CHARLESTON, W.Va. -- Children and teens exposed to higher amounts of the toxic chemical C8 appear to be more likely to have elevated cholesterol levels, according to a landmark new study published by researchers from West Virginia University.
The study also found that some increases in cholesterol may occur at exposure levels in the range of those found in the general U.S. population.
Stephanie Frisbee, a WVU Department of Community Medicine researcher and lead study author, said the findings are particularly important because of the potential effects higher cholesterol could have during a child's lifetime.
"The issue becomes important because of the cumulative effect of that level of elevated cholesterol over a 30-year-period," Frisbee said in an interview last week.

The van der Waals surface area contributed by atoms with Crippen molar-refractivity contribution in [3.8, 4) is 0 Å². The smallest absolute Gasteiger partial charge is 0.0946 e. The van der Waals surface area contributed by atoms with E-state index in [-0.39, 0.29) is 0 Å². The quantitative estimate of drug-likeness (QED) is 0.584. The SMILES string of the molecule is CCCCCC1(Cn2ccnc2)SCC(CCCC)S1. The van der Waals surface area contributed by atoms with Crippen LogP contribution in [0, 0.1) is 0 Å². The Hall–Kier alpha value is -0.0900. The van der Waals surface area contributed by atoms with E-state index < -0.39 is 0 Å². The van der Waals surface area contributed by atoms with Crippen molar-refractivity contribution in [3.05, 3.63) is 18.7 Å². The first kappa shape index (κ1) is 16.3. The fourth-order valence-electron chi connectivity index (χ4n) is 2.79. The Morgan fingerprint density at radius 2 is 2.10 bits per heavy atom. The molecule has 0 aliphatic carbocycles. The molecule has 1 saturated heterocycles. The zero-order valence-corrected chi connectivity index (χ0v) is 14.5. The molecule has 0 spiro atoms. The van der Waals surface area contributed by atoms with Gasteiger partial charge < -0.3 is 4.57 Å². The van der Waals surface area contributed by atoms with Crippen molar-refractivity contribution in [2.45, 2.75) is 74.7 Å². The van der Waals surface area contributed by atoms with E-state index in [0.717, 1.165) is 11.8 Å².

The study is being published in this month's edition of the peer-reviewed journal Archives of Pediatrics and Adolescent Medicine. It partly includes data that was previously made public by WVU's C8 Health Project and by the C8 Science Panel, but is also a more detailed and refined analysis of that information.
C8 is another name for ammonium perfluorooctanoate, or PFOA.
DuPont Co. has used the chemical since the 1950s at its Washington Works plant south of Parkersburg. C8 is a processing agent used to make Teflon and other nonstick products, oil-resistant packaging and stain-resistant textiles. While industry has promised to phase out C8 and some related chemicals, scientists are still concerned that exposures continue from chemicals already emitted and distributed in a wide range of consumer products.
Researchers are finding that people around the world have C8 in their blood in low levels. Evidence is mounting about the chemical's dangerous effects, but regulators have not set a federal standard for its safety.